3 Days + 3 Fish = 0 Pets

What started out as a great idea for a gift for my daughter’s 8th birthday has turned into a disastrous lesson in death, fish care and lying.  And has made my father laugh really hard.

My last blog detailed the big decision to get a fish.  The first pet for our family.  And the FEAR I had that the fish would die.  Eventually.   But little did I know that the fish we got for Caroline, would die 10 HOURS AFTER WE GOT IT.  Oh, and the two replacement fish?  Take a wild guess.

On Sunday, Caroline’s birthday, we presented her with a two and a half-gallon fish tank with pretty blue rocks and a plant.  The water was treated and all ready with whatever you needed for a fish tank.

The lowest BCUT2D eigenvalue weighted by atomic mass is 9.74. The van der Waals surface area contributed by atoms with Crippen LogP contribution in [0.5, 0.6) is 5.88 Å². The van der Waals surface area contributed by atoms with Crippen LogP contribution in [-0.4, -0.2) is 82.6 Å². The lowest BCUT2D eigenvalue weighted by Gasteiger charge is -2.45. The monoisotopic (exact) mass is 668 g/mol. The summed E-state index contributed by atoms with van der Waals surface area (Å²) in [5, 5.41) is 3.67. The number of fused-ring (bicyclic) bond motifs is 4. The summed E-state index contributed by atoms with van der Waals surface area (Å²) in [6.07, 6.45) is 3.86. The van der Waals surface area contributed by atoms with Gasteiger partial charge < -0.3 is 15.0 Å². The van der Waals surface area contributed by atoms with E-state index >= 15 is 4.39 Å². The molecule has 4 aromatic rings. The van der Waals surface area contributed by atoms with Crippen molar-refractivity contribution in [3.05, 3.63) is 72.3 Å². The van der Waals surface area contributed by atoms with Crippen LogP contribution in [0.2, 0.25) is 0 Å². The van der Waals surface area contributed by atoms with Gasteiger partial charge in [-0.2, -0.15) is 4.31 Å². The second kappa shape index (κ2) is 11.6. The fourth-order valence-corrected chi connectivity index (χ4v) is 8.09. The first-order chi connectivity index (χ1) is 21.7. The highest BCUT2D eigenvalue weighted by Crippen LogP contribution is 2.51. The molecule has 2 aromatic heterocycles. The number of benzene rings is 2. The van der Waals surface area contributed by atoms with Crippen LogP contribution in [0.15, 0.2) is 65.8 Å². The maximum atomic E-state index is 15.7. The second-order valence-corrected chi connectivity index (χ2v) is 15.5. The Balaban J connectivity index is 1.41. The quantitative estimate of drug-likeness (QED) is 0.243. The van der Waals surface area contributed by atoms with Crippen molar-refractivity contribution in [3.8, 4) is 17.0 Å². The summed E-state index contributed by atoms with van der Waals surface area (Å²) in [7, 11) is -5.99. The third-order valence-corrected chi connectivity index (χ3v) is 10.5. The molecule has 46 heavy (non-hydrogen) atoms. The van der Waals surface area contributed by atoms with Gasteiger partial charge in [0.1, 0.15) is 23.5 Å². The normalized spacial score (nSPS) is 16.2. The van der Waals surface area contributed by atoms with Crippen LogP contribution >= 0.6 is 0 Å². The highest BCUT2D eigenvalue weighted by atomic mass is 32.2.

“Oh!” she yelled.  “A fish!  I’m getting a fish!  A pet of my own!  I knew this was going to be the BEST BIRTHDAY EVER!”

Caroline and Shimmer #1

Yes, we told her we were going to the pet store that afternoon so she could pick out the fish herself.   It was a huge outing for the whole family.  After watching the crowded goldfish tank, Caroline spotted the one.  The fish of her dreams.  She was so excited, she threw her arms around me, saying “thank you, mommy!”  She was growing up, getting her very own pet and ready for responsibility.  My eyes got watery.  Probably from the toxic smell of the ferrets nearby.